Wednesday, January 14, 2009

Apparently, girls can have faith AND fashion



Ever heard of Faith and Friends dolls?

Here is their item description:
"Let's face it, today's girls love fashion. Now there's a way to combine their love of fashion with their vivid imaginations and their faith journey...Each doll comes with a tiny Bible and blank composition book to get girls thinking and writing about their faith and encourage wholesome role playing. Your daughter will grow developmentally, educationally, and spiritually. And you’ll have a window into her soul like never before! Faith & Friends - it’s fun, faith & fashion!"

Since when did "faith," and "fashion" go together?

(On another note, since when did the doll below look fashionable?)


This doll is called, "Orange You Cute". It gives me the willies everytime I think of a young girl's doll called, "Orange You Cute."

Ok, let me see if I had pause for a minute and say: yes, I believe that girls do want a doll they can enjoy. And writing does allow children and adults alike to explore their thoughts. I mean, there is a good premise to having a doll that comes with a little blank notebook to encourage a child to write.

But I find it ridiculous that the way you convince your daughter to like this doll is by convincing her that the doll is "fashionable". And I find it ridiculous that our girls inherently like fashion. (See the first line of the Item's Description).

We certainly can use clothing to express ourselves. And young preteens do enjoy exploring who they are. But I believe that by believing young girls "love fashion", we are only participating in a system that already exists (LimitedToo, Hannah Montana clothing, Barbie) that teaches our girls that it's what is on the outside that matters. Girls don't just "come" this way - we TEACH them this way.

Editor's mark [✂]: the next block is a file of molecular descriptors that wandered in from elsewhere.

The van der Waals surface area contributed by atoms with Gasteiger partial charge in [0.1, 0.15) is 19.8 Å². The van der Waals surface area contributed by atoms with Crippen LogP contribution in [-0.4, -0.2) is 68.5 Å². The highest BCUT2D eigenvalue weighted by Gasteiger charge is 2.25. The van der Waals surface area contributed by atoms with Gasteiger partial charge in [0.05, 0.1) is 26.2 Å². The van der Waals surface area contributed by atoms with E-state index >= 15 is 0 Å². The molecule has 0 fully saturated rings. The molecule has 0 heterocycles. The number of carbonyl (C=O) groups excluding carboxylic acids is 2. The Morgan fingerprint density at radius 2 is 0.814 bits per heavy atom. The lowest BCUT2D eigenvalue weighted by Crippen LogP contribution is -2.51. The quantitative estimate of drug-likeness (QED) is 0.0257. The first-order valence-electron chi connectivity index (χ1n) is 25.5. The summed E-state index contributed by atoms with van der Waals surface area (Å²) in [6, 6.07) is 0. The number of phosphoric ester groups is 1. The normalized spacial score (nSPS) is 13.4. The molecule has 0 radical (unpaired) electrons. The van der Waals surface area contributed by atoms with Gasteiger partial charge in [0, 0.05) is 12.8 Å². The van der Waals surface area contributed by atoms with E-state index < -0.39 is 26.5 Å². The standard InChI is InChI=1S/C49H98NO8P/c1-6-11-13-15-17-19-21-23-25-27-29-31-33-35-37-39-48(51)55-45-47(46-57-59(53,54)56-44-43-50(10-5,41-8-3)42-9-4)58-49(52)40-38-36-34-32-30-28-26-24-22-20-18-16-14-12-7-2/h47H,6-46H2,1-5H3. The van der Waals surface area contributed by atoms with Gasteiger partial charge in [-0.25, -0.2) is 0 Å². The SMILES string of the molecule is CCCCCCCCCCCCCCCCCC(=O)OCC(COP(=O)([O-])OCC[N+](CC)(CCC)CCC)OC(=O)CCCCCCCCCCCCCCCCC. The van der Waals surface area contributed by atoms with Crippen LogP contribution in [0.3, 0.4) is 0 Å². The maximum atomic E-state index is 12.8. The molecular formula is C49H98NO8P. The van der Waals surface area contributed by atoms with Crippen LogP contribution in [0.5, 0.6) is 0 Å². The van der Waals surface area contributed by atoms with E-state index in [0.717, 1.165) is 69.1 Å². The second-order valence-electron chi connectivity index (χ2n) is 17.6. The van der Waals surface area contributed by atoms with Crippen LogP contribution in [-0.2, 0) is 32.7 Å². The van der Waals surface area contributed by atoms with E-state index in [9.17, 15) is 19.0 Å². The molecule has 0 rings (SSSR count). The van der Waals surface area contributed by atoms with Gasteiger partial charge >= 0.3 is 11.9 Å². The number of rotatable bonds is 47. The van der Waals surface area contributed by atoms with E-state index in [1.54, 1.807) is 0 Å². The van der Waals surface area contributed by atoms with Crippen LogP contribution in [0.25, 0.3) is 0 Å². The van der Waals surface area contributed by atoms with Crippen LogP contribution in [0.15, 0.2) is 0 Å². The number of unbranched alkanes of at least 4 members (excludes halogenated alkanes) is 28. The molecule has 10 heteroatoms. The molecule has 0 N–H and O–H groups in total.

And these dolls just join right in.

As matter of fact, on the doll's website, there is a FAQ question that asks, "Why Fashion Dolls?"

The company's reply:
"The truth is that today’s girls love fashion–the colors, textures, styles, sparkles, beauty, variety, creativity, novelty. . . and the sheer fun of it all. Dressing in the latest styles and feeling "up to date" builds confidence."

No, I firmly disagree that confidence is built from wearing the latest styles.

They go on to say:
"Faith & Friends is a line of fun and adorable 14-inch vinyl playdolls with a complete collection of chic, mix-and-match clothing and accessories...Up to date fabrics are used throughout the line, and appropriate bits of "bling" and lace and fringe are used to add to the femininity of the wardrobe."

Did you just use the word "Bling" to describe a little girl's Christian doll's clothing??

To end, they say:
"Fashion has the wonderful possibility of being extremely personal. By creating fashion styles for their Faith & Friends dolls, girls will gain confidence about how they can dress in stylish ways that are suitable for their age, their activities, and their faith."

When did fashion have anything to do with your faith?? Except maybe playing with a conservatively dressed doll is being more faithful than playing with a sexually explotive doll?

And I must beg to differ: fashion is often not personal at all. Instead, it tends to create a desire to be like everyone one else. Participating in fashion has the ability to make one feel worse about his or her self, because he or she doesn't measure up to a standard set by someone else.

I'm not against fashion, mind you. But I'm against the idea of using "fashion" and "faith" to sell a secular doll and call it Christian.

Just provide a good quality doll that is wearing simple appropriate clothing and sell the doll as a beautiful doll children can use with which to imagine and enjoy. It should be no more than that.

Here's my alternative:
A simple ("hand embroidered face is simple, allowing your child to project a variety of emotions upon the doll"), handmade with all natural materials doll made in Bangladesh and India using Fair Trade ethics, where the artisans make a fair wage under healthy working conditions.

Isn't this a better toy? A natural toy that children can love, encourages imaginative play and takes in to account the lives of people around the world?

1 comment:

  1. you have some thought provoking points

    ReplyDelete